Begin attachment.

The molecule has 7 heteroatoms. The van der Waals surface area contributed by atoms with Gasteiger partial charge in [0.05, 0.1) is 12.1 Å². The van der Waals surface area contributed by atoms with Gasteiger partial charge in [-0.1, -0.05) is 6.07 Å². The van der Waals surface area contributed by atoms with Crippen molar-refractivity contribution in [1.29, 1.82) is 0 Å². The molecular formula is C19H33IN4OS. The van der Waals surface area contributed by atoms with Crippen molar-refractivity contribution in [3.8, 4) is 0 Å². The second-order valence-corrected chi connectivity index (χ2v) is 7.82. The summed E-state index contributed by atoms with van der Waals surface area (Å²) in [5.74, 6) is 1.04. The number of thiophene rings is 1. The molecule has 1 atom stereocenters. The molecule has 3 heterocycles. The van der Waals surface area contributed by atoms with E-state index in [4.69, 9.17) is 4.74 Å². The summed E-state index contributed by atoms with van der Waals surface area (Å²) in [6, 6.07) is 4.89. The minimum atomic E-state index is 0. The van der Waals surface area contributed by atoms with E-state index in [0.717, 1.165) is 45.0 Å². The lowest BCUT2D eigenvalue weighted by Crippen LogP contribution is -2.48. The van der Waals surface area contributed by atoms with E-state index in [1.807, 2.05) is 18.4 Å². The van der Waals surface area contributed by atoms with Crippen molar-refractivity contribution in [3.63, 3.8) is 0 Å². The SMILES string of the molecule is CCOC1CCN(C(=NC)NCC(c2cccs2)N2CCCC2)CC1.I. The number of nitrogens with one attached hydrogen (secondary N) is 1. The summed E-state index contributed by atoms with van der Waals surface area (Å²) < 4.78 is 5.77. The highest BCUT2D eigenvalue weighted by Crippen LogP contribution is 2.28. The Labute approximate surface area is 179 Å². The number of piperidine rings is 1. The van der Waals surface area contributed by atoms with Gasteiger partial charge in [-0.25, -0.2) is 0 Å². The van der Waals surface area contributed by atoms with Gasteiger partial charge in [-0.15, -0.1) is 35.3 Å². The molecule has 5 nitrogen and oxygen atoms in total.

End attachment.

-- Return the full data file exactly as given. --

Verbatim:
The molecule has 7 heteroatoms. The van der Waals surface area contributed by atoms with Gasteiger partial charge in [0.05, 0.1) is 12.1 Å². The van der Waals surface area contributed by atoms with Gasteiger partial charge in [-0.1, -0.05) is 6.07 Å². The van der Waals surface area contributed by atoms with Crippen molar-refractivity contribution in [1.29, 1.82) is 0 Å². The molecular formula is C19H33IN4OS. The van der Waals surface area contributed by atoms with Crippen molar-refractivity contribution in [3.8, 4) is 0 Å². The second-order valence-corrected chi connectivity index (χ2v) is 7.82. The summed E-state index contributed by atoms with van der Waals surface area (Å²) in [5.74, 6) is 1.04. The number of thiophene rings is 1. The molecule has 1 atom stereocenters. The molecule has 3 heterocycles. The van der Waals surface area contributed by atoms with E-state index in [4.69, 9.17) is 4.74 Å². The summed E-state index contributed by atoms with van der Waals surface area (Å²) in [6, 6.07) is 4.89. The minimum atomic E-state index is 0. The van der Waals surface area contributed by atoms with E-state index in [0.717, 1.165) is 45.0 Å². The lowest BCUT2D eigenvalue weighted by Crippen LogP contribution is -2.48. The van der Waals surface area contributed by atoms with E-state index in [1.807, 2.05) is 18.4 Å². The van der Waals surface area contributed by atoms with Crippen molar-refractivity contribution in [3.63, 3.8) is 0 Å². The SMILES string of the molecule is CCOC1CCN(C(=NC)NCC(c2cccs2)N2CCCC2)CC1.I. The number of nitrogens with one attached hydrogen (secondary N) is 1. The summed E-state index contributed by atoms with van der Waals surface area (Å²) < 4.78 is 5.77. The highest BCUT2D eigenvalue weighted by Crippen LogP contribution is 2.28. The Labute approximate surface area is 179 Å². The number of piperidine rings is 1. The van der Waals surface area contributed by atoms with Gasteiger partial charge in [-0.25, -0.2) is 0 Å². The van der Waals surface area contributed by atoms with Gasteiger partial charge in [-0.15, -0.1) is 35.3 Å². The molecule has 5 nitrogen and oxygen atoms in total.